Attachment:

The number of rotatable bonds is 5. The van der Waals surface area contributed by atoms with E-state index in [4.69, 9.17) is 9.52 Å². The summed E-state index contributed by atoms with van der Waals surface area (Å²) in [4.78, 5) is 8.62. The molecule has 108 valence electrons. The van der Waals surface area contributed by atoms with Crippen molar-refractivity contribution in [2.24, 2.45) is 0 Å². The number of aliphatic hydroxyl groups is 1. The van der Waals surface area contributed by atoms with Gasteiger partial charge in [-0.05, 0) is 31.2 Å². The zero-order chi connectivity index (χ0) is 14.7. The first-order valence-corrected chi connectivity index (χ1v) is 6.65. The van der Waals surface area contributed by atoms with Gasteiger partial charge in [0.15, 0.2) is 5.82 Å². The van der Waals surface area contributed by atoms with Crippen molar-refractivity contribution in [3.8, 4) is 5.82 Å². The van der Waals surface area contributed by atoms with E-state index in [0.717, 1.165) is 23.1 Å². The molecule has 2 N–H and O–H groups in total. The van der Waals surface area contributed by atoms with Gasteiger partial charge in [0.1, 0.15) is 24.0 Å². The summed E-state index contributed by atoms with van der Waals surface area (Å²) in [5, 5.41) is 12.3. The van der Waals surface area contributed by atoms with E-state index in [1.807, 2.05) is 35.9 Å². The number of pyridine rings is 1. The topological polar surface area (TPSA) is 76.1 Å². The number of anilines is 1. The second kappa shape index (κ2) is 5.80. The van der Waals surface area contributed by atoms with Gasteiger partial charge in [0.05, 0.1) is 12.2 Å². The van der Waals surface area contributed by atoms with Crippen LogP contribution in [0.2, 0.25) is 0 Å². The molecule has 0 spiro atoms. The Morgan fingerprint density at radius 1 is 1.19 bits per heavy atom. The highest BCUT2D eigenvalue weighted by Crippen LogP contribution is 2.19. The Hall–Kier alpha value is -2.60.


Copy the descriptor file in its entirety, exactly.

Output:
The number of rotatable bonds is 5. The van der Waals surface area contributed by atoms with E-state index in [4.69, 9.17) is 9.52 Å². The summed E-state index contributed by atoms with van der Waals surface area (Å²) in [4.78, 5) is 8.62. The molecule has 108 valence electrons. The van der Waals surface area contributed by atoms with Crippen molar-refractivity contribution in [2.24, 2.45) is 0 Å². The number of aliphatic hydroxyl groups is 1. The van der Waals surface area contributed by atoms with Gasteiger partial charge in [-0.05, 0) is 31.2 Å². The zero-order chi connectivity index (χ0) is 14.7. The first-order valence-corrected chi connectivity index (χ1v) is 6.65. The van der Waals surface area contributed by atoms with Gasteiger partial charge in [0.15, 0.2) is 5.82 Å². The van der Waals surface area contributed by atoms with Crippen molar-refractivity contribution in [3.8, 4) is 5.82 Å². The van der Waals surface area contributed by atoms with E-state index in [0.717, 1.165) is 23.1 Å². The molecule has 2 N–H and O–H groups in total. The van der Waals surface area contributed by atoms with Gasteiger partial charge in [0.1, 0.15) is 24.0 Å². The summed E-state index contributed by atoms with van der Waals surface area (Å²) in [5, 5.41) is 12.3. The van der Waals surface area contributed by atoms with E-state index in [1.807, 2.05) is 35.9 Å². The number of pyridine rings is 1. The topological polar surface area (TPSA) is 76.1 Å². The number of anilines is 1. The second kappa shape index (κ2) is 5.80. The van der Waals surface area contributed by atoms with Gasteiger partial charge in [0.05, 0.1) is 12.2 Å². The van der Waals surface area contributed by atoms with Crippen LogP contribution in [0.2, 0.25) is 0 Å². The molecule has 0 spiro atoms. The Morgan fingerprint density at radius 1 is 1.19 bits per heavy atom. The highest BCUT2D eigenvalue weighted by Crippen LogP contribution is 2.19. The Hall–Kier alpha value is -2.60.